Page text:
A student campaign has launched to pressure Thompson Rivers University to divest from its oil and gas holdings and sever its relationships with energy and resource extraction companies like Kinder Morgan and KGHM Ajax Inc.
In the campaign’s opening forum, approximately 45 students met in the Irving K. Barber Centre to hear from event organizers Sachin Sundhu, Tristan Muhr and Kevin Pankewich, and from faculty members Michael Mehta and Cynthia Ross Friedman.
Mehta said the goal of the campaign was for students to “collectively send a signal” to university administration and governance that sustainability has to be made a much higher priority.
“This is part of a social change agenda, and divestment is the biggest signal any individual or organization can give to focus attention on a future that we can dream about rather than fear,” Mehta said in his address.
In 2015, the university took over an endowment fund previously held by the TRU Foundation, and the university’s current energy holdings now total 2.9 per cent invested in energy-related securities, up from 2 per cent of its total investments in 2015, according to TRU’s VP Admin & Finance Matt Milovick.
In reference to an earlier 2015 report in The Omega that cited the university’s energy holdings as approximately one per cent of its total holdings, Ross Friedman said “Get rid of them.”
“Perhaps we can start with that. Symbolic or not symbolic, we have to try to make this really happen,” she said at the forum.
Beyond financial divestment, there were also calls to reject money from companies like Kinder Morgan and KGHM Ajax Inc., both of which have pledged money or otherwise partnered with the university.
On April 7, 2015, TRU accepted a memorandum of understanding with Kinder Morgan that stated the company would provide $500,000 for student awards over a period of 20 years to the university if its proposed Trans Mountain pipeline expansion project was approved.
Earlier this year in January, the university announced that it would be teaming up with KGHM Ajax to create a research project on reclamation science. In that instance, the university highlighted its conflict of interest policy and Lauchlan Fraser, the researcher involved, made it clear that there would be transparency and that academic freedom would be maintained.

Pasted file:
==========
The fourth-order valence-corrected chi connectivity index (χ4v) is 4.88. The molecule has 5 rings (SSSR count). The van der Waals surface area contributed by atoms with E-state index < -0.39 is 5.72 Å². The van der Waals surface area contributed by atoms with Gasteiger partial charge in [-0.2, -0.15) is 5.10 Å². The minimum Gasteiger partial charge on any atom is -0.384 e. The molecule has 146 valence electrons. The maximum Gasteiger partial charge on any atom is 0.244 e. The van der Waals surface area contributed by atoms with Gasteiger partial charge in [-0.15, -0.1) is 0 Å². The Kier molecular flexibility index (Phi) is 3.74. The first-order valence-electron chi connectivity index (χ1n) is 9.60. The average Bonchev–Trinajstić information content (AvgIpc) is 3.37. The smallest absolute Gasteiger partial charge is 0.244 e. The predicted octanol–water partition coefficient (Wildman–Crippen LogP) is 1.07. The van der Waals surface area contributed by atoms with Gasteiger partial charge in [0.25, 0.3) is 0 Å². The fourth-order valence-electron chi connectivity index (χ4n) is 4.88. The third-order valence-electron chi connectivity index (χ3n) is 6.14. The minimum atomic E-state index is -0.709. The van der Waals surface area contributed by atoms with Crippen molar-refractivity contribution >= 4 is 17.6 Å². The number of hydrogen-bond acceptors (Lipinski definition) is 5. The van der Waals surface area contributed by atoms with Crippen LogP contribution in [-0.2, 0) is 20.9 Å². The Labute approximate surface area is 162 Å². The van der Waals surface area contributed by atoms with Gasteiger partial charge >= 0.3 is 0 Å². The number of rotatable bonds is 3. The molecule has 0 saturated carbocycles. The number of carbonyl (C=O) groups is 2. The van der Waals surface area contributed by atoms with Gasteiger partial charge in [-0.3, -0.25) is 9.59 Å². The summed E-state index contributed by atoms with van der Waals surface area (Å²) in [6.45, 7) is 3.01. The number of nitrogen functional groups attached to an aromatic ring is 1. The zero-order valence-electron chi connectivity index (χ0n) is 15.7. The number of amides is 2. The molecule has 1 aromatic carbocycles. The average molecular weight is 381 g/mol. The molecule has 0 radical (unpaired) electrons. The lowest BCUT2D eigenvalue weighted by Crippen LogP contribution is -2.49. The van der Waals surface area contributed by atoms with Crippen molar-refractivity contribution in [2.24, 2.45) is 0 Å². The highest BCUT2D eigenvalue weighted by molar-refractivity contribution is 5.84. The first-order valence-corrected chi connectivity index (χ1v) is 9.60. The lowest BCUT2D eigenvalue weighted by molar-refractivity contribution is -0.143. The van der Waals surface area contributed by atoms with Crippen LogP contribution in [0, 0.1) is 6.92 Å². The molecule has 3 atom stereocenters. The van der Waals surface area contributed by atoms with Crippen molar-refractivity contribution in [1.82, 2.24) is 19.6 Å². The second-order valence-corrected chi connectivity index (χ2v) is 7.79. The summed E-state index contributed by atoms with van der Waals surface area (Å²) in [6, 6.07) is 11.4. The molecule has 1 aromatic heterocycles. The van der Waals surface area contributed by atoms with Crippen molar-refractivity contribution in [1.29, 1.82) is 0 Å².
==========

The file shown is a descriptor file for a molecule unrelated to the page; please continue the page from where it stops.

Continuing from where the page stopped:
In the past, Milovick has made it clear that TRU isn’t interested in divestment, but it is interested in what it calls a responsible investment policy. In February, the TRU Board of Governors approved a change to the university’s investment policy that aligned it with the United Nations Principles of Responsible Investment.
“By becoming signatories to the UNPRI, this is not a divestment policy or strategy but a means by which TRU will minimize the risk that our investments are in companies that have egregious social, ethical or governance practices,” Milovick said.
At the forum, Ross Friedman commented on the university’s approach.
“I really believe that socially responsible investment (SRI) has to be coupled with divestment. We can’t just say we’re going to do SRI, it’s not enough. I really believe that we have to divest from more than bonds and portfolios to keep up a high level of academic credibility,” she said.
“TRU will say they’re not taking a side, but if you’re going to accept money you’re essentially taking a side,” organizer Sachin Sundhu said.
Sundhu, along with co-campaigners Tristan Muhr and Kevin Pankewich who are all members of the TRUSU Socialist Club, are looking to inform students on the matter and start with campaign action in September.
“We’re not in for an easy task. We don’t see it being a one month campaign with 100 students that changes everything. We realize it’s a tough process,” Sundhu said. “We don’t know what direction it’ll go, but I know that if we put enough pressure, if we can mobilize students to come together, that we can send a message to the administration that the students don’t want companies like Kinder Morgan and Ajax and their influence on campus.”
When asked how they would rally students towards a political goal on a campus that hasn’t been particularly politically active in the past, campaigners said that support from TRUSU and bringing information to students will be important factors.
“It’s not that people don’t care, it’s that they don’t know. TRU has a very consumer-like culture, where you come, hang out, pay your tuition, do your classes and then get out. People are very rarely engaged with the institution. Once you inform them, they’re interested,” Muhr said.
With the recent election of seven members from the Student Advocacy Coalition slate, which mentioned divestment in its campaign platform, that support may come. Muhr is hopeful that TRUSU will support their campaign.